It’s been a big month for Google with two big changes happening. The first was the announcement of the Google Hummingbird update, or a big change to their search algorithm. The second involves secure search: Google is now hiding ALL search query data in Google Analytics by forcing a secure search, whether you are logged into Google or not. For most of us in the search marketing world, it’s business as usual, except now we’re going to have to get creative on getting keyword data, and continue to build on long-tail search queries in content.
Part 1: Google Hummingbird Update
This was probably the most extensive update since the “Caffeine” update in 2009, and also the most secretive. Normally, Google gives signs that a new algorithm will be deployed, except this time they kept it under wraps quite well for over a month and “flipped the switch” last week.
We’ve been saying for a long time that your website should have content that answers people’s questions, and long-tail keywords are a great solution for this. For example, ask your sales team what the most typical questions are for inbound leads and build a content system around that. Google’s new algorithm is built to handle long-tail “conversational” search queries, like “where is the nearest place to buy baby bedding” where traditionally Google might try to find a page for “baby bedding” like Amazon. However, now Google might know your actual location (if you’ve shared that), or the meaning behind certain phrases like “place” to be a brick and mortar store and that you’re not looking for an online store. Ideally, you would get a different set of search results from your home versus from work.
Check out this article from SearchEngineWatch titled “The Resurgence of the Long-Tail Keywords in SEO“.
Why did Google come out with this change?
Google is always looking for ways to increase conversion rates, and typically, long-tail searches lead to conversions. It is estimated that 20% of the 3 billion searches per day on Google are unique queries, to give you a sense of how big the long-tail really is.
Will this affect my rankings?
Probably not. Most large publishers are not complaining about a loss of rankings yet, and this update was really targeted towards the more complex search queries.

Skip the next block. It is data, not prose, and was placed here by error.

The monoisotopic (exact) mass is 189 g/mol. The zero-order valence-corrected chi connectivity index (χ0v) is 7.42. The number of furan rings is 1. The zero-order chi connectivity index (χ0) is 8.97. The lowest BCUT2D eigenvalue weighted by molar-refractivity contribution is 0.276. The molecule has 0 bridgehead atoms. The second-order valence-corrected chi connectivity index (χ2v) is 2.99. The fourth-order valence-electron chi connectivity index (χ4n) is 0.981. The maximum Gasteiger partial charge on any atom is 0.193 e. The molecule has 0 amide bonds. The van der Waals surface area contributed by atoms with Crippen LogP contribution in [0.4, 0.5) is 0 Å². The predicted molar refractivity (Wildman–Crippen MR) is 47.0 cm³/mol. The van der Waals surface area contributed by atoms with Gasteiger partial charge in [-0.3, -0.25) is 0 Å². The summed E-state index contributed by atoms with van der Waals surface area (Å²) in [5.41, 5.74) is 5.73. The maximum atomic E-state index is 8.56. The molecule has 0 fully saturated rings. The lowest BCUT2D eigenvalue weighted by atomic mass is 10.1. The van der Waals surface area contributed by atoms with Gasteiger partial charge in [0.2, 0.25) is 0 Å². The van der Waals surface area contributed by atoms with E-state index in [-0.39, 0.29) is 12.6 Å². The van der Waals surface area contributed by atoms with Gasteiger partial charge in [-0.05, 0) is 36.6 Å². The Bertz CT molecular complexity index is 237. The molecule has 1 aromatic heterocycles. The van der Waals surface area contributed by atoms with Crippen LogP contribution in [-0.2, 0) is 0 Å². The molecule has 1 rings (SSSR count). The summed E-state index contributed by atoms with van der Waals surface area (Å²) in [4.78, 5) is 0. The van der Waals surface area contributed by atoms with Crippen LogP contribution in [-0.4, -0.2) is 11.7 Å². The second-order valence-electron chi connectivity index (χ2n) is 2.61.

What should I do about this change?
You can (and should) continue to add content to your website. Make the content informative, and use Google Suggest and other tools to get ideas around long-tail options. Here is a great post from Avanash Kaushik on the subject of how to monetize long-tail search.
Part 2: Google Keyword Queries Hidden from Google Analytics
Starting in October 2011, Google began encrypting searches for folks who were logged into Google (like GMail, for example), so none of the keyword query data was being passed into Google Analytics. Back then, it may have accounted for 10-20% of the keyword report. Last month it was as high as 80%, and now will be 100% going forward.
Google says this is part of a larger “user privacy” initiative, but interestingly, the keyword data is already anonymous in Analytics, is accessible for paid advertisers in the AdWords platform, and can be seen in Google Webmaster Tools. This begs the question: is this really about privacy, or is it a ploy to get more advertisers on-board?
In fact, some of these tactics of “Unlocking Your ‘Not Provided’ Keywords in Google Analytics” are spelled out by KISS Metrics.
What does this mean for SEO?
It means that Google has closed the door on a critical component marketers use to determine the value of their SEO program. One of the leading indicators we use for evaluating the performance of an SEO campaign is to compare the branded and non-branded searches. Now, instead of relying on keywords and specific keyword combinations, we’re going to need to focus on the content that provides real value to customers and prospects.
Here is another great post by Avanash Kaushik and some things you can do to perform secure search data analysis.
Our cup runneth over with exciting new internet marketing campaigns and we are expanding! We are looking for an experienced marketing professional to join the Pear Analytics team as a digital marketing manager. If you know someone who may be interested, please share this post! If you are interested, please use the form below to send us your resume and cover letter.
Digital Marketing Manager
The Digital Marketing Manager is responsible for managing campaign results and client relationships with our large internet marketing accounts. The person in this role will monitor campaign performance, lead the strategic direction of campaigns, manage deliverables, and communicate results to clients and the leadership team.
- Develop strategic direction for client campaigns
- Develop and maintain strong client relationships
- Manage projects to ensure deliverables are on time
- Analyze campaign performance each month and communicate to client
- Proactively adjust campaign direction based on results
- Collaborate with subject-matter-experts in SEO, PPC, and other tactical areas
- Retain and grow client base by delivering successful campaigns
- 2-5 years of account management experience in internet marketing, advertising, or related discipline
- Bachelor’s degree or higher in marketing, advertising, or related field
- Proven competency in managing projects and client relations
- Experience in formulating and driving long-term strategic account plans
- Advanced communication and writing skills
- Experience with Google Analytics